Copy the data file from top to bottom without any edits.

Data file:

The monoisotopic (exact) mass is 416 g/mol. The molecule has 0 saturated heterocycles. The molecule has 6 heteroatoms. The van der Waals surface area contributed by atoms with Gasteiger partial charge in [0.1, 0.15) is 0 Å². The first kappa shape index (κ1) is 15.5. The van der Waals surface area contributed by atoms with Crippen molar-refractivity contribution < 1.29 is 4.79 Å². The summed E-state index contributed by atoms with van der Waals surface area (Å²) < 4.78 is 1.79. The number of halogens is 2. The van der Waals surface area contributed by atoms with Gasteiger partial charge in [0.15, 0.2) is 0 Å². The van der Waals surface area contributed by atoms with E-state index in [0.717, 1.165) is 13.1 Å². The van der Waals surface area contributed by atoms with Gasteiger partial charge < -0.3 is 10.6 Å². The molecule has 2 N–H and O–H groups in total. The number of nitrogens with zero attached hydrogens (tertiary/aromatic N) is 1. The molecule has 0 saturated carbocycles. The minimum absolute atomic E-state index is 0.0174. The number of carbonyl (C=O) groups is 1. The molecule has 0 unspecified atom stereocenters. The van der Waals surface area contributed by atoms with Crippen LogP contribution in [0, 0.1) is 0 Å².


The monoisotopic (exact) mass is 416 g/mol. The molecule has 0 saturated heterocycles. The molecule has 6 heteroatoms. The van der Waals surface area contributed by atoms with Gasteiger partial charge in [0.1, 0.15) is 0 Å². The first kappa shape index (κ1) is 15.5. The van der Waals surface area contributed by atoms with Crippen molar-refractivity contribution < 1.29 is 4.79 Å². The summed E-state index contributed by atoms with van der Waals surface area (Å²) < 4.78 is 1.79. The number of halogens is 2. The van der Waals surface area contributed by atoms with Gasteiger partial charge in [0.15, 0.2) is 0 Å². The van der Waals surface area contributed by atoms with E-state index in [0.717, 1.165) is 13.1 Å². The van der Waals surface area contributed by atoms with Gasteiger partial charge < -0.3 is 10.6 Å². The molecule has 2 N–H and O–H groups in total. The number of nitrogens with zero attached hydrogens (tertiary/aromatic N) is 1. The molecule has 0 saturated carbocycles. The minimum absolute atomic E-state index is 0.0174. The number of carbonyl (C=O) groups is 1. The molecule has 0 unspecified atom stereocenters. The van der Waals surface area contributed by atoms with Crippen LogP contribution in [0, 0.1) is 0 Å².